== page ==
It was my eldest son’s first winter break since he started college, and I was so happy to have him home that I had all kinds of plans. We’d watch movies, take in a concert, hit up a couple of his favorite food joints, and just sit around so I could stare at my first born.
Benjamin had other plans.
“How many days are you planning for this road trip?” I asked.
“Not that long, maybe seven,” Benjamin replied.
“Seven days? That’s a whole week,” I said, deflated.
Benjamin put a consoling hand on my shoulder, our father-son roles reversed.
“It’ll be OK, Dad. I’ll have plenty of time to hang out with you when I get back.”
Fighting my selfish inclinations, I recovered my concerned parent persona.
“Who’s car are you taking?”
“Jamie’s. Don’t worry, Dad, it’s the one with the most safety features.”
“And you’re driving in shifts?”
“Of course. All four of us will take a turn driving.”
“Four dudes in a car with luggage? That’s going to be a close fit.”
“It’ll be fine.”
I stopped at this. After all, my son was old enough for a road trip, despite my worries. Best of all, he was going with some of his closest buddies to visit another pal in the next state. Over the course of 10 years, these kids became friends at overnight camp, where they lived, played, ate, got in trouble, and eventually worked as counselors together each summer.
Along with those kids came great parents, some of whom voiced the same concerns when the families met for dinner the night before the boys’ journey.
“How many of you are packing into the car?” Jamie’s mom inquired.
“Now it’s five,” Jamie said.
“Comfy,” Joe’s dad quipped.
“That’ll smell good,” Jamie’s dad added.
““You have to be careful about not distracting each other,” Joe’s mom said.
“We’ll be fine, I promise,” Joe replied.
“You’re all staying at Mitchell’s house?” Jamie’s mom continued. “Does his mother know that?”
“She definitely knows,” my son confirmed.
“Well, we’ve certainly all had Mitchell stay with us over the years,” Wendy offered. “Last summer, he sent just his laundry with Benjamin on a staff day off.”
We all laughed at this, one of many examples of how the boys have managed to extend their relationships to each other’s families. Skeptical as we were that night, we made a few more micromanaging suggestions about eating, driving, and being safe, then collectively gave them our blessing for their adventure.
In this month of February, as my wife and I make the final decision on sending our younger two boys to overnight camp, we are bolstered by the benefits we’ve seen Benjamin receive from his summer experiences. His months away with the guys he road-tripped with, as well as several other significant friends, gave him shared experiences that go well beyond what he had during school terms. Overnight camp allowed these boys to see each other at their best and worst, in the early morning and middle of the night. They formed bonds that have made them feel like family.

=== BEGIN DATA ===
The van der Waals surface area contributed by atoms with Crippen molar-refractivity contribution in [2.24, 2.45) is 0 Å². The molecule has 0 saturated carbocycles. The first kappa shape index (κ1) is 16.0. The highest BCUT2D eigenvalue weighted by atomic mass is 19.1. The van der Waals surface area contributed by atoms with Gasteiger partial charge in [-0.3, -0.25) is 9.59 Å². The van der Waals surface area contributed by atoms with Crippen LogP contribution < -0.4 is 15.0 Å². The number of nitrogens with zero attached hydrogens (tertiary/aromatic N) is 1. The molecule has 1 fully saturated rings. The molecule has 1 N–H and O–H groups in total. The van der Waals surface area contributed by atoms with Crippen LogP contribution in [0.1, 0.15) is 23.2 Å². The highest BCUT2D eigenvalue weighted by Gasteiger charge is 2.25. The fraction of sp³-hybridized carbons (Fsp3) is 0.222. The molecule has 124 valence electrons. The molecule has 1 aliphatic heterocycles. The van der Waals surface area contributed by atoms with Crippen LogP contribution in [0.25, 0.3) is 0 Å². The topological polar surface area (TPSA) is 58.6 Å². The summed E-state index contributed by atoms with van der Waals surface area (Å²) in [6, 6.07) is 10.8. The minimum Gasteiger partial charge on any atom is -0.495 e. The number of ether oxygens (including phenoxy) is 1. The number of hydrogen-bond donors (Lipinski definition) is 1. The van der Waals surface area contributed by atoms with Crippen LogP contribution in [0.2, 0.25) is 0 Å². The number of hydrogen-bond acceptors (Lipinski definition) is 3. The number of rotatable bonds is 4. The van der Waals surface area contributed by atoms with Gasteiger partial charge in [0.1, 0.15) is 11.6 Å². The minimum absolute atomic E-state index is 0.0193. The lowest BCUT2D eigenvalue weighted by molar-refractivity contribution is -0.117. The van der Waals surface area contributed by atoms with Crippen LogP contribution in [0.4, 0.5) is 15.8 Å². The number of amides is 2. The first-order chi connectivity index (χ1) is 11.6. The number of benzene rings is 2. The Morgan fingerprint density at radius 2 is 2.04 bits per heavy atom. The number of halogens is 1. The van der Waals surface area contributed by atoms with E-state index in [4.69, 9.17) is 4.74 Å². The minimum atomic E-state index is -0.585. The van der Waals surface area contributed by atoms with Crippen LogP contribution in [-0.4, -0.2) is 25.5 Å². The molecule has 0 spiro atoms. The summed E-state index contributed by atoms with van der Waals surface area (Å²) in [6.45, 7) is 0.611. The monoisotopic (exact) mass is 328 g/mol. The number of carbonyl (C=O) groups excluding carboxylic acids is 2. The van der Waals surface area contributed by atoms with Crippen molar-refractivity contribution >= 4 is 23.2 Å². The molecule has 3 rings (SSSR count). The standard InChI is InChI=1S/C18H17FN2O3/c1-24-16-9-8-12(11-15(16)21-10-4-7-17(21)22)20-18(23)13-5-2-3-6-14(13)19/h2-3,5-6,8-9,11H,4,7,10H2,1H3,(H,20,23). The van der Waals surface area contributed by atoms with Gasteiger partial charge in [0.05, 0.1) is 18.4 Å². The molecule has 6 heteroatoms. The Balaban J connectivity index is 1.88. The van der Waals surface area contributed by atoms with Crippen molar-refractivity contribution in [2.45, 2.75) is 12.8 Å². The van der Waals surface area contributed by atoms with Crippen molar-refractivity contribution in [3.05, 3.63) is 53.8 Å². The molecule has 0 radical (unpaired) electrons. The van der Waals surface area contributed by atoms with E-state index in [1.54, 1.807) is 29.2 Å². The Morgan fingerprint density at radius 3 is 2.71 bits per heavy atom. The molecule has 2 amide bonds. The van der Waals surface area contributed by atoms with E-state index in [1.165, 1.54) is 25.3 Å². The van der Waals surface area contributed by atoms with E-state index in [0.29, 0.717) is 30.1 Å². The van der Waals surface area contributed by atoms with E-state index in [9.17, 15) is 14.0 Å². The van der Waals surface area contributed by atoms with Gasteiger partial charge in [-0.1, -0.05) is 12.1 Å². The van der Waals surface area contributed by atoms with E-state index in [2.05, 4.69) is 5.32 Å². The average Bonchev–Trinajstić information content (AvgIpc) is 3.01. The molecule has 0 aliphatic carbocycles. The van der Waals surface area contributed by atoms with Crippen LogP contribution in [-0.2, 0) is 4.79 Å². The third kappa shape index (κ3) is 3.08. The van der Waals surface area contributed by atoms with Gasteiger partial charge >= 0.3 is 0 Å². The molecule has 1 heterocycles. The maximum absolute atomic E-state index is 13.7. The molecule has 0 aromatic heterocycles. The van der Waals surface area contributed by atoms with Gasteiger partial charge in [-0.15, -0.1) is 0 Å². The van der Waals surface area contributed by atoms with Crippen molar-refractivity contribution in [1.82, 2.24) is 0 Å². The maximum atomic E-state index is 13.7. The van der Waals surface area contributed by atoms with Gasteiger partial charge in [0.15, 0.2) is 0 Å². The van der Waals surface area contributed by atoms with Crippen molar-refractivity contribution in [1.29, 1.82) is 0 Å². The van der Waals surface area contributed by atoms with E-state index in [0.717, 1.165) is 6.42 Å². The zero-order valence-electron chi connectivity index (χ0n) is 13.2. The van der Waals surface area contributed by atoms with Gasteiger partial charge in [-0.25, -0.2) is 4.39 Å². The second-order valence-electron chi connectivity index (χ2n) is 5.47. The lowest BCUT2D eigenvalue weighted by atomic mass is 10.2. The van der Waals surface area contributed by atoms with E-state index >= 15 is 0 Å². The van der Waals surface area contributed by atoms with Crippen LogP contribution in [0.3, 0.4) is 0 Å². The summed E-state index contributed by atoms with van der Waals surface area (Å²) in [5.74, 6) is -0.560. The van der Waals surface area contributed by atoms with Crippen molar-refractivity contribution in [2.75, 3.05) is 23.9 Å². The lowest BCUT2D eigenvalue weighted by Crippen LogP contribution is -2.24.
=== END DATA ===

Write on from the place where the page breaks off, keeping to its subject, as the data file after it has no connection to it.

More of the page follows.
Mind you, tuition for overnight camp has been expensive, often to the point where we’ve struggled to finance the costs. Yet, of all the things we have spent money on, camp has brought golden value not only to Benjamin, but also to our other boys. They’ve learned independence, tried activities that expanded their self-confidence, and managed to survive on food they sometimes didn’t like.
Most of all, though, they have been educated in the complexity of socialization. Without parent hovering, but under the care of trained counselors and professional supervisors, they’ve lived and played with all kinds of people. They’ve had to get along with kids they didn’t like and some that didn’t like them. Because of round-the-clock time with each other, sometimes the dislikes turned into likes. Our boys have had to learn about emotions in themselves and others, even early romance, that could not be explored in a typical school day. They’ve met people from other parts of the country and from other cultures, getting to know details about them that could only come from their month of living together.
While it’s not a guarantee that my younger boys will maintain the kind of friendships my eldest has with his road-trip buddies, it is apparent that camp is helping them gain the skills to find deep relationships.
Regarding that road trip, Benjamin and his band of merry men managed to come home in one piece. They made some mistakes, but also learned from an experience no parent can ever really teach. As we did with overnight camp, we had followed the belief that the best thing a parent can do is launch our kids, then let them learn on their own. Of course, it helps when they have good friends to go along for the ride.
© 2017 Gregory Keer. All rights reserved.